As the Herald-Leader previously reported, McConnell met in early December with the majority of House Republicans at a private meeting in Louisville to begin plotting strategy for 2016.
One of the major thrusts of that discussion was simple: start recruiting better candidates and do it now.
"Too many people went uncontested, and I didn't see the kind of focus (from Republicans) that the Democrats had on keeping it," McConnell said this week. "In short, I just don't think from a campaign point of view it was very skillfully done, which is not to criticize anybody in particular."
McConnell did not criticize House Majority Leader Jeff Hoover, who has taken blame from his peers for not making gains in the House, although Hoover survived a challenge to his leadership position Tuesday.
Still, McConnell and others believe that bad recruiting is what cost them the state House in a year when Republicans were celebrating in states around the country. And he dismissed as excuse-making the suggestion by some Republicans that uncertainty caused by redistricting was to blame for the lack of quality candidates.
Consider: There were five House districts that voted for McConnell by 59 percent or more where the Democratic candidate ran unopposed.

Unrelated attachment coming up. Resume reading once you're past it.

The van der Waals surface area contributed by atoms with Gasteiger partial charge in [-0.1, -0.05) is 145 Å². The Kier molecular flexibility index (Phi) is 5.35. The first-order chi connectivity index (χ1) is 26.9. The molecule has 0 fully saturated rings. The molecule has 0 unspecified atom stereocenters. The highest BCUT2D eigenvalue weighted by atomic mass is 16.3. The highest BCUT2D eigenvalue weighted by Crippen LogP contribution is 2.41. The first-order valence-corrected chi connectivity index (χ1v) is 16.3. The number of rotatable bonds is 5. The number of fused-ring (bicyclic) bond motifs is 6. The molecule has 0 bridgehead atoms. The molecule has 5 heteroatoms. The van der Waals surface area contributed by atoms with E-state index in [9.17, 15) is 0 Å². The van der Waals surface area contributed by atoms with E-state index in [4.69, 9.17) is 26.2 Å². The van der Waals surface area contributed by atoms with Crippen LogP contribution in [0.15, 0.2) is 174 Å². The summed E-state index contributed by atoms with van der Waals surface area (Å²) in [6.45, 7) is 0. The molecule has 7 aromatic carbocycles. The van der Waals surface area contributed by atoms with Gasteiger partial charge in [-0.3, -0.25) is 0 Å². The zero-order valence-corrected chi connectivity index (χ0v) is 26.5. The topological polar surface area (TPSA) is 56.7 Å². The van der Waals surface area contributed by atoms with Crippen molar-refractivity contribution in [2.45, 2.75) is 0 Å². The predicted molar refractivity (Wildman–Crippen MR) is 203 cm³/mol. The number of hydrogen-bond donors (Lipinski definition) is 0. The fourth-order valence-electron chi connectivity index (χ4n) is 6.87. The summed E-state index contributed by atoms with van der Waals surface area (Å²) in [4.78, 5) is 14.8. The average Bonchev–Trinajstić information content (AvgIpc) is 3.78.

That's the kind of number that jumps out in an after-action report.
McConnell said Tuesday that "in order to not repeat the same mistakes of the past, what I volunteered to do was to provide whatever expertise I may have in this area that would be useful to them to make another run at it in 2016."
The first of his suggestions became official this week when Republicans named state Rep. Jonathan Shell of Lancaster to lead an unofficial campaign-focused apparatus as a "campaign chairman."
McConnell said he suggested that state Republicans "make a part of their leadership something akin to the senatorial committee or congressional committee up here."
"I thought that was a good thing for them to do because they need somebody who's got the time, the interest and can totally focus on the business of actually winning the elections," the senator said.